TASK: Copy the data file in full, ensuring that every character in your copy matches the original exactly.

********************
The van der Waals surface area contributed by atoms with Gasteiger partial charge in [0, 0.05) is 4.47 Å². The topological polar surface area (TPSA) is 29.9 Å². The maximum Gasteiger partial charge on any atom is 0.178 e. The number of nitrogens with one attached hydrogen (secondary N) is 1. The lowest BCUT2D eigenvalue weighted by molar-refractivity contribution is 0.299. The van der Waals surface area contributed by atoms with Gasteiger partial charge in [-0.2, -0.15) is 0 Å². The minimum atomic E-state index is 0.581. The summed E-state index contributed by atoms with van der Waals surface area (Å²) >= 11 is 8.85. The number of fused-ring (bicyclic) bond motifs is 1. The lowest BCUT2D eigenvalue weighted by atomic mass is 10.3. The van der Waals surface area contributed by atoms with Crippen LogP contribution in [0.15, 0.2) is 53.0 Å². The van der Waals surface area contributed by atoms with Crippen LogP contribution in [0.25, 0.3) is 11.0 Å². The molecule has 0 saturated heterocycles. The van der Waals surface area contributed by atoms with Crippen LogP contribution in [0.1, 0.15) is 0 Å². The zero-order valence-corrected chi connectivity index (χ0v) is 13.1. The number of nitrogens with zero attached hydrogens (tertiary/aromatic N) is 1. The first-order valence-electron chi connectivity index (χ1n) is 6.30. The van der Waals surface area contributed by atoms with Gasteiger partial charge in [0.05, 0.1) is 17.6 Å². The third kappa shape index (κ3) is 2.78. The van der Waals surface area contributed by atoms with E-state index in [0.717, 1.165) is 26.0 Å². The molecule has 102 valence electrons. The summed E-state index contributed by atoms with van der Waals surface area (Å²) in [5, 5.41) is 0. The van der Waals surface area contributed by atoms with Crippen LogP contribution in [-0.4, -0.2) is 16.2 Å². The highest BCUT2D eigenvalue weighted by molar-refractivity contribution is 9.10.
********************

The van der Waals surface area contributed by atoms with Gasteiger partial charge in [0, 0.05) is 4.47 Å². The topological polar surface area (TPSA) is 29.9 Å². The maximum Gasteiger partial charge on any atom is 0.178 e. The number of nitrogens with one attached hydrogen (secondary N) is 1. The lowest BCUT2D eigenvalue weighted by molar-refractivity contribution is 0.299. The van der Waals surface area contributed by atoms with Gasteiger partial charge in [-0.2, -0.15) is 0 Å². The minimum atomic E-state index is 0.581. The summed E-state index contributed by atoms with van der Waals surface area (Å²) >= 11 is 8.85. The number of fused-ring (bicyclic) bond motifs is 1. The lowest BCUT2D eigenvalue weighted by atomic mass is 10.3. The van der Waals surface area contributed by atoms with Crippen LogP contribution in [0.15, 0.2) is 53.0 Å². The van der Waals surface area contributed by atoms with Crippen LogP contribution in [0.25, 0.3) is 11.0 Å². The molecule has 0 saturated heterocycles. The van der Waals surface area contributed by atoms with Crippen LogP contribution in [0.1, 0.15) is 0 Å². The zero-order valence-corrected chi connectivity index (χ0v) is 13.1. The number of nitrogens with zero attached hydrogens (tertiary/aromatic N) is 1. The first-order valence-electron chi connectivity index (χ1n) is 6.30. The van der Waals surface area contributed by atoms with Gasteiger partial charge in [0.05, 0.1) is 17.6 Å². The third kappa shape index (κ3) is 2.78. The van der Waals surface area contributed by atoms with E-state index in [0.717, 1.165) is 26.0 Å². The molecule has 102 valence electrons. The summed E-state index contributed by atoms with van der Waals surface area (Å²) in [5, 5.41) is 0. The van der Waals surface area contributed by atoms with Crippen LogP contribution in [-0.4, -0.2) is 16.2 Å². The highest BCUT2D eigenvalue weighted by molar-refractivity contribution is 9.10.